If you are in a meeting, you are there to help make or follow through on a decision. There is no other reason why you are there... unless maybe there were extra donuts and they needed someone to help decrease the pile. Meetings with donut eating visitors are very rare, so a meeting where you leave feeling like nothing happened and it was a waste of time is an indicator that you personally just wasted everyone else's time. Walking out of the room with that downcast gut sense that nothing was done points to the fact that you know more about the topic and you held back. The reason each person is in a meeting is that they are experts (or growing experts) in the matter at hand. To have thoughts, clarity, or just questions and not share has devalued the meeting, those involved, and yourself in your leadership and team progression.
Now you may be thinking of meetings where you didn't know a single thing about the business at hand. No passes here unfortunately. If you are bugged by the meeting it may be the structure of the meeting that is wrong and those running it don't see it. Your natural reaction to what you are experiencing must be leveraged either directly in the meeting or soon afterwards with the appropriate parties for their benefit as well as your own. Not too many are gifted meeting coordinators and all are on the path of learning and growing in their roles. Most individuals you share concerns with will be appreciative.
Of course in a meeting you wouldn't take over if you weren't the facilitator or leading it, so proper delivery of your concerns is key. Guiding questions are effective to move the conversation to actionable topics. Even "dumb" questions are sometimes effective. Ask reinforcing questions to clarify the topic and details. "So I'm hearing..." statement and question is a great way also to summarize where the meeting is with possibly even your own takeaways and then if needed a question or two that when answered by the meeting members will have next steps, decisions, or actions that can be taken outside of the meeting walls.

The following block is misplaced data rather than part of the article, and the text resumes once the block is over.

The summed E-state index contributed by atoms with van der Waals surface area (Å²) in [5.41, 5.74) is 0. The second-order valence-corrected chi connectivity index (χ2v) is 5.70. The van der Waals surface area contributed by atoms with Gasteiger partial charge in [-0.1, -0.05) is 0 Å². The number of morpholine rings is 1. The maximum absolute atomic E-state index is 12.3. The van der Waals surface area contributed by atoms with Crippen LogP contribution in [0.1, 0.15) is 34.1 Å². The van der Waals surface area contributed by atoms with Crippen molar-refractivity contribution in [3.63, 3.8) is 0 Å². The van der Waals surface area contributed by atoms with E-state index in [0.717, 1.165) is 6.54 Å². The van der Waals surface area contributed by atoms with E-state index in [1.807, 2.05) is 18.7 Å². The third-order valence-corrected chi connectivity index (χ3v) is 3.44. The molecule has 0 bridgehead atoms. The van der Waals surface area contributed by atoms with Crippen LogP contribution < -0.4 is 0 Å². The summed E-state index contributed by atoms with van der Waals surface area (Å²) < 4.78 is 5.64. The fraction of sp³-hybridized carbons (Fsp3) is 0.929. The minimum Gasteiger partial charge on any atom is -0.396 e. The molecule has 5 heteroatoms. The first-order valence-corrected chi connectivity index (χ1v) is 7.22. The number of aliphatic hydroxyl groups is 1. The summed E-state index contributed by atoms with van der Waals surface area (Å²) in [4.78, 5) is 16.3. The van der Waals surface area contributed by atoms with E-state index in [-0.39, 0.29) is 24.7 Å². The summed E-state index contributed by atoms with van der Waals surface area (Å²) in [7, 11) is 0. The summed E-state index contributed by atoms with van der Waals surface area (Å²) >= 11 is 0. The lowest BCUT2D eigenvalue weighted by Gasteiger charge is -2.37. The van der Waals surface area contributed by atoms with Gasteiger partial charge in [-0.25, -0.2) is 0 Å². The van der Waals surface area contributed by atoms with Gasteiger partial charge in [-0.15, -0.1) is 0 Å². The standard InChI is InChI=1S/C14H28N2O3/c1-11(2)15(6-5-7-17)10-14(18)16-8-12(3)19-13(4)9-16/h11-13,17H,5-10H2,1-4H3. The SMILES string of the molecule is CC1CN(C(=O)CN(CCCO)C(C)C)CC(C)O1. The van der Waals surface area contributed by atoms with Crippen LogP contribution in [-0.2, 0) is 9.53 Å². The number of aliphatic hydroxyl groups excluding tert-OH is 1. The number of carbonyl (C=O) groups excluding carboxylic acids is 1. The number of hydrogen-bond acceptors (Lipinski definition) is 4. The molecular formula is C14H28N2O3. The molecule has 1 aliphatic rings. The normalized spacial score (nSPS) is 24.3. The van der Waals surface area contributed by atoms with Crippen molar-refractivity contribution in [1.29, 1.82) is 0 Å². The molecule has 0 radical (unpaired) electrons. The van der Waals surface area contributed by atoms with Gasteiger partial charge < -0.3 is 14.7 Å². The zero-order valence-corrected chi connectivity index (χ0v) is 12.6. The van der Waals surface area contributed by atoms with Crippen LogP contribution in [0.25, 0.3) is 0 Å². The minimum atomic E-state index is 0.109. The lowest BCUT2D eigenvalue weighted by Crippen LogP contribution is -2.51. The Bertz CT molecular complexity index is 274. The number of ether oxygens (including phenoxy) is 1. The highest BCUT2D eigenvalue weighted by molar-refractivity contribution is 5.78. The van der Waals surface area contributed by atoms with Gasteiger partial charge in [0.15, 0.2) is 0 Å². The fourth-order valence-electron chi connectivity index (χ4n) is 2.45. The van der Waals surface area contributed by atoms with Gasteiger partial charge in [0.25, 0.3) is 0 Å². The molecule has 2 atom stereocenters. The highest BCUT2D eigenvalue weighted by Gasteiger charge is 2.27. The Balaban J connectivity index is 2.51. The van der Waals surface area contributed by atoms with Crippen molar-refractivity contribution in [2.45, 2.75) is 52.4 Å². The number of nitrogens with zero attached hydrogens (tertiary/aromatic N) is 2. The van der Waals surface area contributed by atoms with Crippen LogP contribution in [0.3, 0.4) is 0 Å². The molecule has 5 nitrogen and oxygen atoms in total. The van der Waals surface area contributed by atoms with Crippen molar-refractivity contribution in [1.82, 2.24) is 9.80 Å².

To never hear or say "Well, I'll never get that hour of my life back again!" ever again would be ideal. There will be mis-run meetings or have the wrong attendees on the roster, but we also must take personal responsibility for the content and actionable conclusions of any meeting we attend.
For much too long standards and formalities, while inherently positive in themselves, have hindered the true value of passion, creativity, and innovation. Hopefully through the topics presented new ideas and ways to change the culture and world around you will jump off of the pages reinvigorating you to take action and lead.